Misha Galperin: Passover Musings

Dear Friends,

Some of you may have noticed that I haven’t publicly “mused” for a while. Since I no longer run large organizations (with built in audiences) and social media is not my thing, my musings – which were never all that consistent in the first place – fell to the wayside.

But now Passover is coming and Passover is always a time of reflection and remembrance for me. Of course Nisan marks one of the Jewish new years, but it also marks the beginning of my own new life here in America. My family immigrated from the Soviet Union in 1976, appropriately enough, right at Passover. And, as is so common for American Jewish families, Passover is a time that I spend together with family, another opportunity for reflection.

Since last Passover, lots of big family moments have happened for ne: my older son graduated from college, my younger son became a bat mitzvah, my older daughter got engaged, and my younger daughter began studying for her bat mitzvah. Oh – and I turned sixty.

The company I started when I left The Jewish Agency – ZANDAFI Philanthropic Advisors – is thriving. We are helping foundations and philanthropists do their grant making in a strategic, thoughtful and satisfying way. And we work with a variety of non-for-profits in Israel and the US on everything from strategic planning to board development, professional recruitment and executive coaching.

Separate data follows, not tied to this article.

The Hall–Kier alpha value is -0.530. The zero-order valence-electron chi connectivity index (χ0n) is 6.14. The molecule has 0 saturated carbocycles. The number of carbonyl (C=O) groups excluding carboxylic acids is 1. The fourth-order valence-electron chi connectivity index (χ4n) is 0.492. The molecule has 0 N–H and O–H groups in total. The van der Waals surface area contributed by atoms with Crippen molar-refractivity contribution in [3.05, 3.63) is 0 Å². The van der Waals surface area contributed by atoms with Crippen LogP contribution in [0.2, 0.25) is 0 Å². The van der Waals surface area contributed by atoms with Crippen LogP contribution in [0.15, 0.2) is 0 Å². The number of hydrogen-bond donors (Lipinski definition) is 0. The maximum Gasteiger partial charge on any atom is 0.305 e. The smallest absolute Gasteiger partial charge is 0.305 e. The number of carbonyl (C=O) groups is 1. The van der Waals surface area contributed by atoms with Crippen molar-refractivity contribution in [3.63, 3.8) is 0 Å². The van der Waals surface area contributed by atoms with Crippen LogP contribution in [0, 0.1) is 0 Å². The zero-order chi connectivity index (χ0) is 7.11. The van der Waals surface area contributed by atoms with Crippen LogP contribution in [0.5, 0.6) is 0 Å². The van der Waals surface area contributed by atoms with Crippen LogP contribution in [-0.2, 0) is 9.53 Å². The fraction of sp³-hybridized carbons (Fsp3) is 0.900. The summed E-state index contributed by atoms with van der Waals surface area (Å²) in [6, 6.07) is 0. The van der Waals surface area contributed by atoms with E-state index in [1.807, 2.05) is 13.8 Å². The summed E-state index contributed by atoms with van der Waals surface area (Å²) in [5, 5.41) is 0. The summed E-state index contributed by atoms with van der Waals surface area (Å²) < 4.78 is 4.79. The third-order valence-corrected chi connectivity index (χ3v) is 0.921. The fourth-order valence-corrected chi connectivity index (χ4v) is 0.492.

And I am, frankly, having the time of my life both personally and professionally – but the world seems to be going crazy around us.

I wonder on occasion whether or not what we are witnessing now is any more or less momentous than what we have lived through previously. There was the Cuban missile crisis, Vietnam, fears of a nuclear winter. There was a three-way Cold War between the West, the Soviet bloc, and China. The Yom Kippur War, Lebanon, the rise of terrorism. Reagan’s “evil empire” and “Star Wars.” Glasnost. Perestroika. The Berlin Wall. We watched the Soviet Union collapse. The invention of personal computers and the Internet. Google. Space travel, the human genome project. The AIDS epidemic, cloning. The rise of Japan and then China…

And now: the rise of authoritarianism and an assault on free speech and democracy; the triumphant march of populist demagoguery and industrialized propaganda machines against common sense; common decency displaced by a vulgarity and hypocrisy that is seemingly able to get away with just about anything.

It really does seem for the first time in my 42 years in the free world that we may be in danger of losing that freedom. And that is why I find myself publicly musing again. It’s Passover. Let’s remember how tough it has been to obtain that freedom. Let’s fight to keep it.

Pesach Kasher V’Sameach,